33. Brandon Wood, Los Angeles Angels – The Angels hate Brandon Wood. Don’t ask me why, but it is quite clear that they do. Even with Figgins in Seattle, the depth chart shows Maicer Izturis as the starting third baseman. Despite three straight big seasons in AAA, he can’t get a legitimate shot at the big league level. He has posted a .287/.353/.548 line in 313 AAA games with 76 home runs and 233 RBIs while playing strong defense at shortstop and third base, yet the Angels seem entirely disinterested in using him. His best bet would be to get moved to a team that would actually use him, but in the interim he’s potential-laden 25 year old waiting for a break.
32. Edwin Encarnacion, Toronto Blue Jays – An injury-riddled 2009 saw EE shift from the Reds to the Blue Jays at the trading deadline where he was a little better, but still below average. He has shown the skills of a middle (5-6-7) of the lineup run producer at different times from 2006 to 2008. He looks to be capable of hitting for power, taking walks and managing a strong batting average, but can he put it all together for 600 plate appearances, a mark he has yet to reach in his career. He is in the midst of his prime and he will get every opportunity to succeed with the Jays. He sets up as a decent sleeper whether in a mixed league or AL-Only.
31. Juan Uribe, Free Agent –There is a market for third basemen this year so on the heels of a very strong 2009, Uribe will be picked up by some team despite three sub-.300 OBP seasons in row prior to last year. He has got pop in his bat and plays solid defense, which is essentially the prototype for a third baseman once you get past the game-changers.
30. Brett Wallace, Oakland A’s – Wallace earned this ranking because he has the best shot at a full-time job. A strong 32-game stint (.281/.403/.438) at AA Springfield in the Cardinals organization earned him a promotion to AAA Memphis where he was solid, if unspectacular (.293/.346/.423) in 62 games before being the centerpiece return for Oakland in the Matt Holliday deal. His 44 games in Sacramento (.302/.365/.505) proved to be his most complete stop of the season. Combining it all, he notched 600 plate appearances and posted a .293/.367/.455 line with 20 home runs and 63 RBIs in 138 games. Eric Chavez just isn’t a legitimate roadblock keeping Wallace in AAA so as long as GM Billy Beane thinks his 443 plate appearances proved enough, he should start the season at third. I wouldn’t expect anything higher than .293-20-63 across a full season of work as he will have rookie struggles while playing in an atrocious park for hitters.
29. Placido Polanco, Philadelphia Phillies – Technically he won’t qualify here until he plays 20 games at the hot corner to open the season. Regardless of that fact, he will be drafted as a second baseman and likely stay there for his owner’s team for the duration of the season. With 10 home runs last year and a career high of 17 (set back in 2004 with the Phillies), he just doesn’t have enough power to stick at third base in fantasy baseball. However, since the position is so Mary-Kate Olsen thin, I’m still listing him because there will probably be some owners who get in a situation where they need Polanco there or even perhaps at corner infield. You should draft him as a second baseman and then enjoy his flexibility throughout the season as you deal with injuries or engage various trades. If you enter the 2010 season with him as your #1 third base option, you’d better be excellent everywhere else or you did something wrong.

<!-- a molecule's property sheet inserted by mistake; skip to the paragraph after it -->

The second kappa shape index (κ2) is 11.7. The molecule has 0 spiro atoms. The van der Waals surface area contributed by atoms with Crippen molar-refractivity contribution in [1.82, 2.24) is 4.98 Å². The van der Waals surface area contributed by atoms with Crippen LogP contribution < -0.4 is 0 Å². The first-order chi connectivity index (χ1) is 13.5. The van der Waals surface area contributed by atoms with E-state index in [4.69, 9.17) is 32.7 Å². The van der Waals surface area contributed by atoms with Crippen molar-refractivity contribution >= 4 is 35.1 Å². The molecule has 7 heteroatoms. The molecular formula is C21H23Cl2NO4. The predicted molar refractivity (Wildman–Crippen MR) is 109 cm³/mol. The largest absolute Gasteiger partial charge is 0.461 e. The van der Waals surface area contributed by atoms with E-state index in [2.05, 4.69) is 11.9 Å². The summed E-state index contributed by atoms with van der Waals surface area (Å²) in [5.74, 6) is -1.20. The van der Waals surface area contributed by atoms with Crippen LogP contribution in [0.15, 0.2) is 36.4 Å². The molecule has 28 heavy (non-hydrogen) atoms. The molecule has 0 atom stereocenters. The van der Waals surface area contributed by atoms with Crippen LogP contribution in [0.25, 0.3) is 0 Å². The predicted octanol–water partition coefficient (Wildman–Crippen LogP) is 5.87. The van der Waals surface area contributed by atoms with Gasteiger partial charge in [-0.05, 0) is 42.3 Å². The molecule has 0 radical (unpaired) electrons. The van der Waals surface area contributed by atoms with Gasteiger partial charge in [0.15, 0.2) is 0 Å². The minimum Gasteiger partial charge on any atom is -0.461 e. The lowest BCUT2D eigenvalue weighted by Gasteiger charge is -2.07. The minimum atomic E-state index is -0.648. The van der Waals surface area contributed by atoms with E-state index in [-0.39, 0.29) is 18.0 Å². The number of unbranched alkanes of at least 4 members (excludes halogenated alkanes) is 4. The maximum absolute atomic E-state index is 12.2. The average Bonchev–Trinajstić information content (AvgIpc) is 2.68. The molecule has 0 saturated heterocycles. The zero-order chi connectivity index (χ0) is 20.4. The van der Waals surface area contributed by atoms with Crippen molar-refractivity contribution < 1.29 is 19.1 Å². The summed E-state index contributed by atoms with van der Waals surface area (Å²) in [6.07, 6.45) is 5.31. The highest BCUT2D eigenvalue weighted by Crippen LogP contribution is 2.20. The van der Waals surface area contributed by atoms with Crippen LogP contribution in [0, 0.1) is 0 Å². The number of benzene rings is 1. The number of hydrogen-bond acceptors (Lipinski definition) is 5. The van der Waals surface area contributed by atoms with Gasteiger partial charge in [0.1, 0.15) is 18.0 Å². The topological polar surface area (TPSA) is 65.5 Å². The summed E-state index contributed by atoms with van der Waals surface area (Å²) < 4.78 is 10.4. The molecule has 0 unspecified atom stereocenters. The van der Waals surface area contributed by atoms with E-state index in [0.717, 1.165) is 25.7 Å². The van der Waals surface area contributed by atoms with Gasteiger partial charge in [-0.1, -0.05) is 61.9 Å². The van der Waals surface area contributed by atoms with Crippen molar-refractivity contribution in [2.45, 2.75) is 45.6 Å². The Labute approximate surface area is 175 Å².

28. Scott Rolen, Cincinnati Reds – You can ask me why the Reds traded a 27-year old injury-prone third baseman for a 35-year old injury-prone third baseman, but that doesn’t mean I have an answer. After a career year in 2004 in which he still only played 142 games and snapped a stretch of three straight seasons over 150 games, he played just 56 in 2005. He bounced back with 142 in 2006 giving him five out of six seasons with 142+ games and 593+ plate appearances. That said, he was past 30 and injuries once again became a big part of who he was. An injury-marred 2007 saw his lowest slugging percentage ever at .398 as he managed just 112 games. Things didn’t get much better in 2008 when he played 115 and posted another uncharacteristically low SLG (.431). He missed 34 games last year, but hit .305 with solid runs scored and driven totals despite another meager power output (11 home runs). He will be 35 right around Opening Day and the injury history is too blatant to ignore despite the potential to be a valuable fantasy asset. He’s nothing more than an NL-Only option on draft day.
27. Andy LaRoche, Pittsburgh Pirates – LaRoche went through an up-and-down 2009 season mixing in two great months with four awful ones leaving him with a .258/.330/.401 line to show for it. With Pedro Alvarez breathing down his neck, the pressure is on to start producing at the level of his minor league tenure: .295/.382/.517 with 95 home runs, 333 RBI and 346 R in 1800 at-bats from 2003-2008. The biggest thing in LaRoche’s favor is that Alvarez has yet to take a swing in AAA, so he will be in Indianapolis for at least two months. But if he tears that league up like he did AA (.333/.419/.590 with 13 HR in 258 PA) and LaRoche struggles, then LaRoche could be in trouble. With Akinori Iwamura brought in to man second base and Garrett Jones and Steven Pearce holding down first base, there aren’t any alternatives for LaRoche right now.
26. Mark Teahen, Chicago White Sox – Teahen is essentially at the ceiling I gave Atkins with additional speed positional flexibility. He is never going to make or break your season unless you play in a 15-team AL Central Only league, then and only then could he become an elite force. Use 2008 and 2009 as a guide and hope he can recapture his 2006-2007 batting average.